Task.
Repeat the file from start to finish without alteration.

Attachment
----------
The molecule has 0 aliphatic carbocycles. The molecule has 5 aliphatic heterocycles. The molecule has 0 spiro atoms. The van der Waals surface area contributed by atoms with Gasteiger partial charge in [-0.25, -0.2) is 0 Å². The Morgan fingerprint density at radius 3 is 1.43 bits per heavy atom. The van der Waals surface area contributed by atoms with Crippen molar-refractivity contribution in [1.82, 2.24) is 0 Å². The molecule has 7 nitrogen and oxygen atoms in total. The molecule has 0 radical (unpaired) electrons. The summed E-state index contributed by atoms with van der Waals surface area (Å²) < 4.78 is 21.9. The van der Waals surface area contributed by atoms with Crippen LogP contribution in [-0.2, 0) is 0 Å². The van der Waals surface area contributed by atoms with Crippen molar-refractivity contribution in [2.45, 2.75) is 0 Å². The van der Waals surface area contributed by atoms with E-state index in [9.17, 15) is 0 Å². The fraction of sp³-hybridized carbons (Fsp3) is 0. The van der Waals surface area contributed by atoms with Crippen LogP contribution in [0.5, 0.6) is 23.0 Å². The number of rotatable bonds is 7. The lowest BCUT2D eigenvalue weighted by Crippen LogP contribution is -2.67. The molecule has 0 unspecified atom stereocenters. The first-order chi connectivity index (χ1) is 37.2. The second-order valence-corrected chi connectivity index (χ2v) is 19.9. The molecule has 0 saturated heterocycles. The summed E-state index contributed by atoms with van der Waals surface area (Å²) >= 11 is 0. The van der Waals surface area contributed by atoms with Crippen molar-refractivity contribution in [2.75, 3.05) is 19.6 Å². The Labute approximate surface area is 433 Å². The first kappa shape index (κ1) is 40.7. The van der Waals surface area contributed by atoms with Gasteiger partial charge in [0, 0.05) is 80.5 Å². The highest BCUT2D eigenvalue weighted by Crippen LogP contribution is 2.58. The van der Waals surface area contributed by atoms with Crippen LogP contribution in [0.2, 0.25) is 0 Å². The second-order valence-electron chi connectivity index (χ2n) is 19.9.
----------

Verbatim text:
The molecule has 0 aliphatic carbocycles. The molecule has 5 aliphatic heterocycles. The molecule has 0 spiro atoms. The van der Waals surface area contributed by atoms with Gasteiger partial charge in [-0.25, -0.2) is 0 Å². The Morgan fingerprint density at radius 3 is 1.43 bits per heavy atom. The van der Waals surface area contributed by atoms with Crippen molar-refractivity contribution in [1.82, 2.24) is 0 Å². The molecule has 7 nitrogen and oxygen atoms in total. The molecule has 0 radical (unpaired) electrons. The summed E-state index contributed by atoms with van der Waals surface area (Å²) < 4.78 is 21.9. The van der Waals surface area contributed by atoms with Crippen LogP contribution in [-0.2, 0) is 0 Å². The van der Waals surface area contributed by atoms with Crippen molar-refractivity contribution in [2.45, 2.75) is 0 Å². The van der Waals surface area contributed by atoms with E-state index in [9.17, 15) is 0 Å². The fraction of sp³-hybridized carbons (Fsp3) is 0. The van der Waals surface area contributed by atoms with Crippen LogP contribution in [0.5, 0.6) is 23.0 Å². The number of rotatable bonds is 7. The lowest BCUT2D eigenvalue weighted by Crippen LogP contribution is -2.67. The molecule has 0 unspecified atom stereocenters. The first-order chi connectivity index (χ1) is 37.2. The second-order valence-corrected chi connectivity index (χ2v) is 19.9. The molecule has 0 saturated heterocycles. The summed E-state index contributed by atoms with van der Waals surface area (Å²) >= 11 is 0. The van der Waals surface area contributed by atoms with Crippen molar-refractivity contribution in [2.75, 3.05) is 19.6 Å². The Labute approximate surface area is 433 Å². The first kappa shape index (κ1) is 40.7. The van der Waals surface area contributed by atoms with Gasteiger partial charge in [0, 0.05) is 80.5 Å². The highest BCUT2D eigenvalue weighted by Crippen LogP contribution is 2.58. The van der Waals surface area contributed by atoms with Crippen LogP contribution in [0.2, 0.25) is 0 Å². The second-order valence-electron chi connectivity index (χ2n) is 19.9.